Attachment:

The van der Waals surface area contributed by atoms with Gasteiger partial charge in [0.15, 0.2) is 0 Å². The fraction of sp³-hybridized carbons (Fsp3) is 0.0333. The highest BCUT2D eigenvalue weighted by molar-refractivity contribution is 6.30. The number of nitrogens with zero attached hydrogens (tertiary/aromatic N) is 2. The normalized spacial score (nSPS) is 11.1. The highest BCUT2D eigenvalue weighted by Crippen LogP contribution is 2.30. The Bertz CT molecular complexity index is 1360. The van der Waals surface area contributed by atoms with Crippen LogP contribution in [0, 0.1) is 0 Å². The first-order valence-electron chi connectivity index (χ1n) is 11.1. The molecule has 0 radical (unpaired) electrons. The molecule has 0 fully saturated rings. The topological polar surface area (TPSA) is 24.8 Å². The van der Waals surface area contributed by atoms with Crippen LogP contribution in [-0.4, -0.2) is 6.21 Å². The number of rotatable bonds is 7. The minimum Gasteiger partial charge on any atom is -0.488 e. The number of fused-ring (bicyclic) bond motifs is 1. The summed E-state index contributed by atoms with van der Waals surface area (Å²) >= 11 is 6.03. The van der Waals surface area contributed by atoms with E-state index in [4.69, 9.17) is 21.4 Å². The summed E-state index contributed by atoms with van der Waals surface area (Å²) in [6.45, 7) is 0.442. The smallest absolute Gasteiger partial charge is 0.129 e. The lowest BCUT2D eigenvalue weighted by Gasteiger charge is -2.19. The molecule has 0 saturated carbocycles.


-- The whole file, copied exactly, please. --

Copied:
The van der Waals surface area contributed by atoms with Gasteiger partial charge in [0.15, 0.2) is 0 Å². The fraction of sp³-hybridized carbons (Fsp3) is 0.0333. The highest BCUT2D eigenvalue weighted by molar-refractivity contribution is 6.30. The number of nitrogens with zero attached hydrogens (tertiary/aromatic N) is 2. The normalized spacial score (nSPS) is 11.1. The highest BCUT2D eigenvalue weighted by Crippen LogP contribution is 2.30. The Bertz CT molecular complexity index is 1360. The van der Waals surface area contributed by atoms with Crippen LogP contribution in [0, 0.1) is 0 Å². The first-order valence-electron chi connectivity index (χ1n) is 11.1. The molecule has 0 radical (unpaired) electrons. The molecule has 0 fully saturated rings. The topological polar surface area (TPSA) is 24.8 Å². The van der Waals surface area contributed by atoms with Crippen LogP contribution in [-0.4, -0.2) is 6.21 Å². The number of rotatable bonds is 7. The minimum Gasteiger partial charge on any atom is -0.488 e. The number of fused-ring (bicyclic) bond motifs is 1. The summed E-state index contributed by atoms with van der Waals surface area (Å²) >= 11 is 6.03. The van der Waals surface area contributed by atoms with E-state index in [4.69, 9.17) is 21.4 Å². The summed E-state index contributed by atoms with van der Waals surface area (Å²) in [6.45, 7) is 0.442. The smallest absolute Gasteiger partial charge is 0.129 e. The lowest BCUT2D eigenvalue weighted by Gasteiger charge is -2.19. The molecule has 0 saturated carbocycles.